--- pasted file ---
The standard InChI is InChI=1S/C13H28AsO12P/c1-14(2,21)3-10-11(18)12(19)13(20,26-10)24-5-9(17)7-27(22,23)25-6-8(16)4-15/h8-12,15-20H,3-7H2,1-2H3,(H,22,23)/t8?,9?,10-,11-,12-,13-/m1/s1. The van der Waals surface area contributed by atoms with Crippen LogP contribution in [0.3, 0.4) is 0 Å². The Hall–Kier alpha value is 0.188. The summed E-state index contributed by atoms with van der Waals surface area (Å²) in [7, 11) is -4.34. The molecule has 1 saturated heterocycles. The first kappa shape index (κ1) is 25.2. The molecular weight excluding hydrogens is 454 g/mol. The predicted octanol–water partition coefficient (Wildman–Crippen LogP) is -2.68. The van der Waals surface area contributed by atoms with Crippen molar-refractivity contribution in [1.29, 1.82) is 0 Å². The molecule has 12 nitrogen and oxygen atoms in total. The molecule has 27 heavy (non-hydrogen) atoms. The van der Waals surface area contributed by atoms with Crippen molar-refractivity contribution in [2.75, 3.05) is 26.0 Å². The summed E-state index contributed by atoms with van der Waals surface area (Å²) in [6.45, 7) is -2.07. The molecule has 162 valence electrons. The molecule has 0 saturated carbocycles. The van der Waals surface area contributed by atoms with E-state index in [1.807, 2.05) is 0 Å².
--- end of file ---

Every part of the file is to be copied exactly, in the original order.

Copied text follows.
The standard InChI is InChI=1S/C13H28AsO12P/c1-14(2,21)3-10-11(18)12(19)13(20,26-10)24-5-9(17)7-27(22,23)25-6-8(16)4-15/h8-12,15-20H,3-7H2,1-2H3,(H,22,23)/t8?,9?,10-,11-,12-,13-/m1/s1. The van der Waals surface area contributed by atoms with Crippen LogP contribution in [0.3, 0.4) is 0 Å². The Hall–Kier alpha value is 0.188. The summed E-state index contributed by atoms with van der Waals surface area (Å²) in [7, 11) is -4.34. The molecule has 1 saturated heterocycles. The first kappa shape index (κ1) is 25.2. The molecular weight excluding hydrogens is 454 g/mol. The predicted octanol–water partition coefficient (Wildman–Crippen LogP) is -2.68. The van der Waals surface area contributed by atoms with Crippen molar-refractivity contribution in [1.29, 1.82) is 0 Å². The molecule has 12 nitrogen and oxygen atoms in total. The molecule has 27 heavy (non-hydrogen) atoms. The van der Waals surface area contributed by atoms with Crippen molar-refractivity contribution in [2.75, 3.05) is 26.0 Å². The summed E-state index contributed by atoms with van der Waals surface area (Å²) in [6.45, 7) is -2.07. The molecule has 162 valence electrons. The molecule has 0 saturated carbocycles. The van der Waals surface area contributed by atoms with E-state index in [1.807, 2.05) is 0 Å².